Faculty Scholarship

Document Type


Publication Date

Spring 2010


This Article presents an original theory of international law which reconciles the norm-making processes occurring at the international, state, and individual levels. It is the central thesis of this paper that economic globalization is not happening in a vacuum, but it is rather engendering legal globalization, much in the way that centralized regulation followed trans-state economic globalization within the United States and Europe.

Traditional definitions of international law do not address this phenomenon and consider these new forms of transnational norm creation as simply exceptions to the general rule that international law is created by nation-states within the framework of multinational institutions. This Article addresses this serious shortcoming in our current definition and understanding of international law and the manner in which it is created.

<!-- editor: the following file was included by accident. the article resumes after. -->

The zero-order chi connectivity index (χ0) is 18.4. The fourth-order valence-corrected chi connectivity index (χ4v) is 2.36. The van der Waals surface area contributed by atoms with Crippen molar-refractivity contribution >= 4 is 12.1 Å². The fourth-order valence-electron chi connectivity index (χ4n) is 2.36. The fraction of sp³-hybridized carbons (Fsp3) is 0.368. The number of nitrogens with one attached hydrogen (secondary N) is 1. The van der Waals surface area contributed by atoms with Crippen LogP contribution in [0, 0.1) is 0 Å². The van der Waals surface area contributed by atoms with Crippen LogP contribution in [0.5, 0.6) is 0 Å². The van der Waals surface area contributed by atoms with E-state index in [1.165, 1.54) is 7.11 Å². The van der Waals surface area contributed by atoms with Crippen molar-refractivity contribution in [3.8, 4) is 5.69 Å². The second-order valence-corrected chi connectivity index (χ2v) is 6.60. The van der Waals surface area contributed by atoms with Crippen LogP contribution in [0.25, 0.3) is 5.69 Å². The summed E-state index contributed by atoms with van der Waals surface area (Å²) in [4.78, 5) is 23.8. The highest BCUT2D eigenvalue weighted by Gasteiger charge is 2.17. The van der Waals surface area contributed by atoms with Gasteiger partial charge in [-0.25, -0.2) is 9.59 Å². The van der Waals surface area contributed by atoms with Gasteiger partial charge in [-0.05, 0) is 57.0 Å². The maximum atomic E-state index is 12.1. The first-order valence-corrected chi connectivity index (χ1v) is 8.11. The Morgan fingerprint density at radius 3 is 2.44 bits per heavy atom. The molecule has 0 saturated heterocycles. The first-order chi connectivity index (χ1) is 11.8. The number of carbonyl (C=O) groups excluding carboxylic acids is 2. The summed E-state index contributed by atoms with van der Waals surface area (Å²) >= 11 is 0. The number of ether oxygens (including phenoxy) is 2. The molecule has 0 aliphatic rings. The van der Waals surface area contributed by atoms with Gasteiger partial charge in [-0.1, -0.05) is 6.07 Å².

Publication Title

University of Pennsylvania Journal of International Law

Publication Title (Abbreviation)

U. PA. J. INT'L. L.

First Page